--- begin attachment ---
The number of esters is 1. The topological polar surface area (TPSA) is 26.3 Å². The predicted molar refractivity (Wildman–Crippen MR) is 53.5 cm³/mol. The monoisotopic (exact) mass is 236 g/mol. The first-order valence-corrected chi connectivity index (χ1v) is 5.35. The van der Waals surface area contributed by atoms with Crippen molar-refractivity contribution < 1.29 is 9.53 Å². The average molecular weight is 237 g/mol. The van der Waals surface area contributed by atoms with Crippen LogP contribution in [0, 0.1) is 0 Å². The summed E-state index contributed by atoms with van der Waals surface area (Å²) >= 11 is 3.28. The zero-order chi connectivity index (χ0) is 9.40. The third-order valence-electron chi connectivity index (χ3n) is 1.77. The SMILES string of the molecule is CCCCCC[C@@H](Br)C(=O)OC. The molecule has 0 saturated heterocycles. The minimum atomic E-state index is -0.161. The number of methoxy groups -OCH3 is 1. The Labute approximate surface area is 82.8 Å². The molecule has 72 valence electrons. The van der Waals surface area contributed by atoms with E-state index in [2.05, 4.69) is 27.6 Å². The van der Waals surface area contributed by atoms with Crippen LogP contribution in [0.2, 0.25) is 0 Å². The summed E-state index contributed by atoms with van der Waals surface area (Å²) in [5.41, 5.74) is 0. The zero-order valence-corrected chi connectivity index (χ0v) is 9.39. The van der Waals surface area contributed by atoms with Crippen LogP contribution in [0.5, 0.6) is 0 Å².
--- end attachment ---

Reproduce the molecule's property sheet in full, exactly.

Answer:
The number of esters is 1. The topological polar surface area (TPSA) is 26.3 Å². The predicted molar refractivity (Wildman–Crippen MR) is 53.5 cm³/mol. The monoisotopic (exact) mass is 236 g/mol. The first-order valence-corrected chi connectivity index (χ1v) is 5.35. The van der Waals surface area contributed by atoms with Crippen molar-refractivity contribution < 1.29 is 9.53 Å². The average molecular weight is 237 g/mol. The van der Waals surface area contributed by atoms with Crippen LogP contribution in [0, 0.1) is 0 Å². The summed E-state index contributed by atoms with van der Waals surface area (Å²) >= 11 is 3.28. The zero-order chi connectivity index (χ0) is 9.40. The third-order valence-electron chi connectivity index (χ3n) is 1.77. The SMILES string of the molecule is CCCCCC[C@@H](Br)C(=O)OC. The molecule has 0 saturated heterocycles. The minimum atomic E-state index is -0.161. The number of methoxy groups -OCH3 is 1. The Labute approximate surface area is 82.8 Å². The molecule has 72 valence electrons. The van der Waals surface area contributed by atoms with E-state index in [2.05, 4.69) is 27.6 Å². The van der Waals surface area contributed by atoms with Crippen LogP contribution in [0.2, 0.25) is 0 Å². The summed E-state index contributed by atoms with van der Waals surface area (Å²) in [5.41, 5.74) is 0. The zero-order valence-corrected chi connectivity index (χ0v) is 9.39. The van der Waals surface area contributed by atoms with Crippen LogP contribution in [0.5, 0.6) is 0 Å².